Republican state Senate candidate Todd Gardenhire accused his primary opponent, Greg Vital, of anonymously mailing to voters a 15-year-old request from Gardenhire's ex-wife, asking for a protective order against him, but not telling "the rest of the story" -- that a judge dismissed the entire matter nine days later.

"The other thing missing from this [letter] was a disclaimer," Gardenhire said Tuesday. "The disclaimer should have read, 'This letter was authorized by the Pinocchio for State Senate Campaign, Greg Vital, chairman.'"

Both men are running in Senate District 10's Republican primary to replace Sen. Andy Berke, a Democrat who's declined a re-election bid in order to run for mayor of Chattanooga.

Gardenhire launched the accusations at Vital during a dramatic lunchtime meeting of the Hamilton County Republican Women's Club at county GOP headquarters in Chattanooga. While both candidates verbally sparred, Vital never addressed whether his campaign mailed the petition.

Pressed about the mailer after the meeting, Vital initially refused to answer questions.

"You're badgering," he told a reporter. "I got one in the mail, too. That's all I'm saying."

Moments later, he threw up his hands and said, "I have no idea" when asked directly whether he or his campaign had any involvement in sending the mailer.

Gardenhire's "Pinocchio" accusation came a week after the Chattanooga Times Free Press reported occasions in which Vital's websites or Vital himself said he was a college graduate despite his never graduating.

Last week, an unknown number of Hamilton County homes received a handwritten envelope containing a petition for an order of protection. There was no return address.

Written June 27, 1997, by Gardenhire's ex-wife, Kathy Gardenhire, the petition says she and their young son were "afraid for our lives" after Gardenhire "started raging," "losing control" and "[throwing] things as hard as he can."

"He raves through the house threatening me bodily harm," she wrote in the petition.

But court records show that, nine days later, Hamilton County Criminal Court Judge Rebecca Stern signed an order dismissing the petition, noting that Kathy Gardenhire "asked that this action be dismissed."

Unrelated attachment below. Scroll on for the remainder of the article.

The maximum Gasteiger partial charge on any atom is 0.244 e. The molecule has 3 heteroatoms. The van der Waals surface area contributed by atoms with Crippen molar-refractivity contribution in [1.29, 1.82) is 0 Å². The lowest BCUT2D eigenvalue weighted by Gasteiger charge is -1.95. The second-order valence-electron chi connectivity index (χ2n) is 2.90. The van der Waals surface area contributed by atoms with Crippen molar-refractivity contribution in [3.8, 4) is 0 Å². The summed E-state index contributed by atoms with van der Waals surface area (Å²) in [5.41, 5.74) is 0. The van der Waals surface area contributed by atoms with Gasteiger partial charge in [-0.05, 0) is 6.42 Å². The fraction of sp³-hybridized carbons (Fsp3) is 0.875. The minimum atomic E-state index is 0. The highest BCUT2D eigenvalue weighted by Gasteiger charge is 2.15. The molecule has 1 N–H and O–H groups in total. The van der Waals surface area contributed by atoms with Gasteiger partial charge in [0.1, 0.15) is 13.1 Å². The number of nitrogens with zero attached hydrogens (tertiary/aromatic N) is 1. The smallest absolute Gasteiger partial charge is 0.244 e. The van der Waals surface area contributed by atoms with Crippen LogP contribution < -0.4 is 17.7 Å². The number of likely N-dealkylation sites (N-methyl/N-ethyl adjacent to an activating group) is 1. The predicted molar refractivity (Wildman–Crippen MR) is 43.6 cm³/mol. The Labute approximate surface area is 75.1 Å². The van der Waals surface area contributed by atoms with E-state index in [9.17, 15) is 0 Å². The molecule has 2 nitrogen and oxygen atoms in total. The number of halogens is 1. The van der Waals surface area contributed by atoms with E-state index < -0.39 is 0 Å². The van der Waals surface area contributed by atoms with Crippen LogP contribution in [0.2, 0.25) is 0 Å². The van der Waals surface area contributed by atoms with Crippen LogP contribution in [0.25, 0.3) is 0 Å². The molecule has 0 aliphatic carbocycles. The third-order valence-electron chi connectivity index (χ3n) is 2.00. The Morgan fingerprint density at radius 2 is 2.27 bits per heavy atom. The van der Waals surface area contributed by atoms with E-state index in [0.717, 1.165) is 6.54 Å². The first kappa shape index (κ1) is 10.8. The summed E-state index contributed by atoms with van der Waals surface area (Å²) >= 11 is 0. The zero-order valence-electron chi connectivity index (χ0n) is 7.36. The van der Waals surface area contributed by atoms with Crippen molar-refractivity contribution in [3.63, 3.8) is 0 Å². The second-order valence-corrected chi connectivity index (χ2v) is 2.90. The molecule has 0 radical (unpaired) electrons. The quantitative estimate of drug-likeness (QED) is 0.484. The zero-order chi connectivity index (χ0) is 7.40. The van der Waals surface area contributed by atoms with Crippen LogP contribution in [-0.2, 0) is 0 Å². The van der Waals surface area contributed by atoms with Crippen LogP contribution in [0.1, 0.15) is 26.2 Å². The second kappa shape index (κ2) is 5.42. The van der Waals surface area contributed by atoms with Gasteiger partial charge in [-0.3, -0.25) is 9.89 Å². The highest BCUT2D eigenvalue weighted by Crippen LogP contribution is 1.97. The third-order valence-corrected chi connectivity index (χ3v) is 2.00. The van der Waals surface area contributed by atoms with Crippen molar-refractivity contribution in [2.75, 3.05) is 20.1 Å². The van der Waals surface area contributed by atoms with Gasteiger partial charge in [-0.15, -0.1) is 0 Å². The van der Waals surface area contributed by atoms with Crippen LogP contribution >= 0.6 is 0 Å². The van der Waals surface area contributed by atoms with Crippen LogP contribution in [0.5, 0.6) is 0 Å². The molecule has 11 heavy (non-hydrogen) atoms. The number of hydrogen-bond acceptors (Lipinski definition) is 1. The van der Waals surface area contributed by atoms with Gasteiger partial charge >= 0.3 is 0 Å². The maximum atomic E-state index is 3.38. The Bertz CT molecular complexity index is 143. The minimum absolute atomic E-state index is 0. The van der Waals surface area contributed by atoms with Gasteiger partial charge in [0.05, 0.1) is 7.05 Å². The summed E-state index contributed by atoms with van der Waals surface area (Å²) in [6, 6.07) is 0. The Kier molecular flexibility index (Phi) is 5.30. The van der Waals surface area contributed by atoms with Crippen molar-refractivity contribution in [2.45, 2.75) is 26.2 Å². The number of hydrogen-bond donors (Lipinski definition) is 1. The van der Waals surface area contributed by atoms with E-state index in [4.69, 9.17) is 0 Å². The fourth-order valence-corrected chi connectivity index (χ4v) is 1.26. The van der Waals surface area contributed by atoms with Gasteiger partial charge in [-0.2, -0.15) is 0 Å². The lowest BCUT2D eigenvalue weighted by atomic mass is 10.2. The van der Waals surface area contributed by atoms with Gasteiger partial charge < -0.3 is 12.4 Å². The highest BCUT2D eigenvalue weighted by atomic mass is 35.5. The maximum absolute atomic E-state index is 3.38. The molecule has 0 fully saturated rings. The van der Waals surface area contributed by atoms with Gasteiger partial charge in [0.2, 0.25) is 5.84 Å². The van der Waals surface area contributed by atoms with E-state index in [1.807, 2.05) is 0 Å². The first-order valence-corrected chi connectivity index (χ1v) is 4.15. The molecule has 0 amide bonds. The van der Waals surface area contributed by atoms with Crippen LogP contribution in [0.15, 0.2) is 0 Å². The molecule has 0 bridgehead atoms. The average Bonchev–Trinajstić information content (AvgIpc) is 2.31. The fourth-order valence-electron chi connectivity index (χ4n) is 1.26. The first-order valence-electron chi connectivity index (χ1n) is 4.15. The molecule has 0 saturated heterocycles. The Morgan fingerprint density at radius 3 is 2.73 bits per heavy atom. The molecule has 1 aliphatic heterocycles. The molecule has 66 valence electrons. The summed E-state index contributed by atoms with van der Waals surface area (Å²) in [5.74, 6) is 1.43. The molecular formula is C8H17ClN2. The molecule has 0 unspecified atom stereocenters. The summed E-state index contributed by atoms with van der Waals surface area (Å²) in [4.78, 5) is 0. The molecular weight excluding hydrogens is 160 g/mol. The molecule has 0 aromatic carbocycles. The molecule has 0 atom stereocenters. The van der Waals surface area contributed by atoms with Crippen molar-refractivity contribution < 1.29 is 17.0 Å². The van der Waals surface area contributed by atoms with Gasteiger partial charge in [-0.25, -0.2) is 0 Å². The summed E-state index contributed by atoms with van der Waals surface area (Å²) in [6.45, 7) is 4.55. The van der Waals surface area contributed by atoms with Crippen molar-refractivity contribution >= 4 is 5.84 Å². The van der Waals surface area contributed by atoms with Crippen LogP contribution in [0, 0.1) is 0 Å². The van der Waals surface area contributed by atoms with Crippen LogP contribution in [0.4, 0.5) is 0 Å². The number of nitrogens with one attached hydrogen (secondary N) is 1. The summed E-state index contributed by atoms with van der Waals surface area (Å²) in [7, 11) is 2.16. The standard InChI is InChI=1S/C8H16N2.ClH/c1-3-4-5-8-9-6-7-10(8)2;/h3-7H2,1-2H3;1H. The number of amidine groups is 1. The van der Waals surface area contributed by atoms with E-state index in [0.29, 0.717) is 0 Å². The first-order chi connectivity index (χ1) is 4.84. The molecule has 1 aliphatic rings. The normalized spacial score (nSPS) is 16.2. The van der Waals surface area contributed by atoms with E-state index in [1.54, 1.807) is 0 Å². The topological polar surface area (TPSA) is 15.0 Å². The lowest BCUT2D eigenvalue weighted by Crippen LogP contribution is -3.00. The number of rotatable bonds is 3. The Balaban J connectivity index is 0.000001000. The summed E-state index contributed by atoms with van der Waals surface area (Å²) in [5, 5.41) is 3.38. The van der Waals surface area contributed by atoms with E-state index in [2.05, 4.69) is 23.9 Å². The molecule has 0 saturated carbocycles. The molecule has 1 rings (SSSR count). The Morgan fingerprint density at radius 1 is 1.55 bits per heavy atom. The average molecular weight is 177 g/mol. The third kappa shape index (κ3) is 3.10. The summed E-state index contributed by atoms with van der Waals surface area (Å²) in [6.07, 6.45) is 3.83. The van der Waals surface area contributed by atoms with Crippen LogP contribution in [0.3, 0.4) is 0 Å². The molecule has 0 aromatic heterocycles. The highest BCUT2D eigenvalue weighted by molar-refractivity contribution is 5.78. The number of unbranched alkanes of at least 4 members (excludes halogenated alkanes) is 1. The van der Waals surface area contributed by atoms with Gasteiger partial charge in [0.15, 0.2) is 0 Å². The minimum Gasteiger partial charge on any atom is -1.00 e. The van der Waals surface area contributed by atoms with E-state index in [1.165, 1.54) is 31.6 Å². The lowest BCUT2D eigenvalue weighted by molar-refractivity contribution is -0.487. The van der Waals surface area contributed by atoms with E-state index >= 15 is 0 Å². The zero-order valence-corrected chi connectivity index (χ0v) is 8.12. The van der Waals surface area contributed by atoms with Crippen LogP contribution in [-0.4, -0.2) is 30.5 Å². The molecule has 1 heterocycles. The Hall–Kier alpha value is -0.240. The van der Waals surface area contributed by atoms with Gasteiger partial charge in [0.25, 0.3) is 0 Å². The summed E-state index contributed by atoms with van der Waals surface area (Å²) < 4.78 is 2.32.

"[The] Court has determined that both parties have come to an agreement and a dismissal is in the best interest of the parties," the order reads.

That information wasn't included in the mailer. The Gardenhires remained married until "irreconcilable differences" led to a divorce that was finalized in 2008, court records show.

Gardenhire declined to discuss his ex-wife's 1997 allegations.

"When the judge heard the facts and interviewed everybody," he said, "she decided to dismiss it."

Kathy Gardenhire did not return several calls requesting comment.

Steve Ray, an Ooltewah resident who lives outside Senate District 10, said he received one of the mailers Monday. Ray said he knows Vital and "can't imagine Greg OK'ing that," but noted that "anything's possible."

"Whoever it was, it's tacky politics," Ray said.

Patsy Henry, president of the Hamilton County Republican Women's Club, said most club members felt "Todd explained what happened."

"I don't think he's a bad person," she said. "You know, we've had them scheduled to speak for two months. We normally get into what [candidates] stand for. Nothing like [the petition] should be brought up."

She said she'd like to know the mailer's identity.

"I don't think Greg did it," she said. "I would like to believe he didn't do that."

Democrats in the District 10 race are Quenston Coleman, Andraé McGary and David Testerman. The newly redrawn district includes downtown Chattanooga, East Ridge and southern Bradley County.

Primaries are Aug. 2.